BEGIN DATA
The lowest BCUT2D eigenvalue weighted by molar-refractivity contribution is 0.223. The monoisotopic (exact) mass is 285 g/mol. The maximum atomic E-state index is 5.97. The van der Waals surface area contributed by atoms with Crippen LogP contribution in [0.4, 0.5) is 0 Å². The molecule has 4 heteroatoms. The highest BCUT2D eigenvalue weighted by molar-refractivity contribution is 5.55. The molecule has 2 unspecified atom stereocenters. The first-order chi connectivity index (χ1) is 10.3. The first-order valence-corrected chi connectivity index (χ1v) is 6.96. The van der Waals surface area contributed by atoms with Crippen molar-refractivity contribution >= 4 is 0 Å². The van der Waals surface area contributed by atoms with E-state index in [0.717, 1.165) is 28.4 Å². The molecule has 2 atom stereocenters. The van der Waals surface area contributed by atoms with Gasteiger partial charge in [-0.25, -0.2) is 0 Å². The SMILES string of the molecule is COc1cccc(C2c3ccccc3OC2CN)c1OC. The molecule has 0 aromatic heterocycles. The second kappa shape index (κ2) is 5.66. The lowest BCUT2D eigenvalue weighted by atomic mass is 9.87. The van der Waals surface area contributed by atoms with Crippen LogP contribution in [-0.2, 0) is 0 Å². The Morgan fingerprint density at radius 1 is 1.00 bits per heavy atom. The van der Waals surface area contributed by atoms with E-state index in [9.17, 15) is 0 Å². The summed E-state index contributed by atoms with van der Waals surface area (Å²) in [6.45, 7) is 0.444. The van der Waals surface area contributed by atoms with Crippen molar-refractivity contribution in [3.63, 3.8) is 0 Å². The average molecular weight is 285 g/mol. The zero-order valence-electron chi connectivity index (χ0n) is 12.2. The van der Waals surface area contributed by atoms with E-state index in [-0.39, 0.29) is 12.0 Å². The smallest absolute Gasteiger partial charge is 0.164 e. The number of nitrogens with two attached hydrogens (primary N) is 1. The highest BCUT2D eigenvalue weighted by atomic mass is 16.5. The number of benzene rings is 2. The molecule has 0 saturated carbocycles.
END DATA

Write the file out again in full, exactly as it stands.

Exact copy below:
The lowest BCUT2D eigenvalue weighted by molar-refractivity contribution is 0.223. The monoisotopic (exact) mass is 285 g/mol. The maximum atomic E-state index is 5.97. The van der Waals surface area contributed by atoms with Crippen LogP contribution in [0.4, 0.5) is 0 Å². The molecule has 4 heteroatoms. The highest BCUT2D eigenvalue weighted by molar-refractivity contribution is 5.55. The molecule has 2 unspecified atom stereocenters. The first-order chi connectivity index (χ1) is 10.3. The first-order valence-corrected chi connectivity index (χ1v) is 6.96. The van der Waals surface area contributed by atoms with Crippen molar-refractivity contribution >= 4 is 0 Å². The van der Waals surface area contributed by atoms with E-state index in [0.717, 1.165) is 28.4 Å². The molecule has 2 atom stereocenters. The van der Waals surface area contributed by atoms with Gasteiger partial charge in [-0.25, -0.2) is 0 Å². The SMILES string of the molecule is COc1cccc(C2c3ccccc3OC2CN)c1OC. The molecule has 0 aromatic heterocycles. The second kappa shape index (κ2) is 5.66. The lowest BCUT2D eigenvalue weighted by atomic mass is 9.87. The van der Waals surface area contributed by atoms with Crippen LogP contribution in [-0.2, 0) is 0 Å². The Morgan fingerprint density at radius 1 is 1.00 bits per heavy atom. The van der Waals surface area contributed by atoms with E-state index in [9.17, 15) is 0 Å². The summed E-state index contributed by atoms with van der Waals surface area (Å²) in [6.45, 7) is 0.444. The van der Waals surface area contributed by atoms with Crippen molar-refractivity contribution in [3.63, 3.8) is 0 Å². The average molecular weight is 285 g/mol. The zero-order valence-electron chi connectivity index (χ0n) is 12.2. The van der Waals surface area contributed by atoms with E-state index in [-0.39, 0.29) is 12.0 Å². The smallest absolute Gasteiger partial charge is 0.164 e. The number of nitrogens with two attached hydrogens (primary N) is 1. The highest BCUT2D eigenvalue weighted by atomic mass is 16.5. The number of benzene rings is 2. The molecule has 0 saturated carbocycles.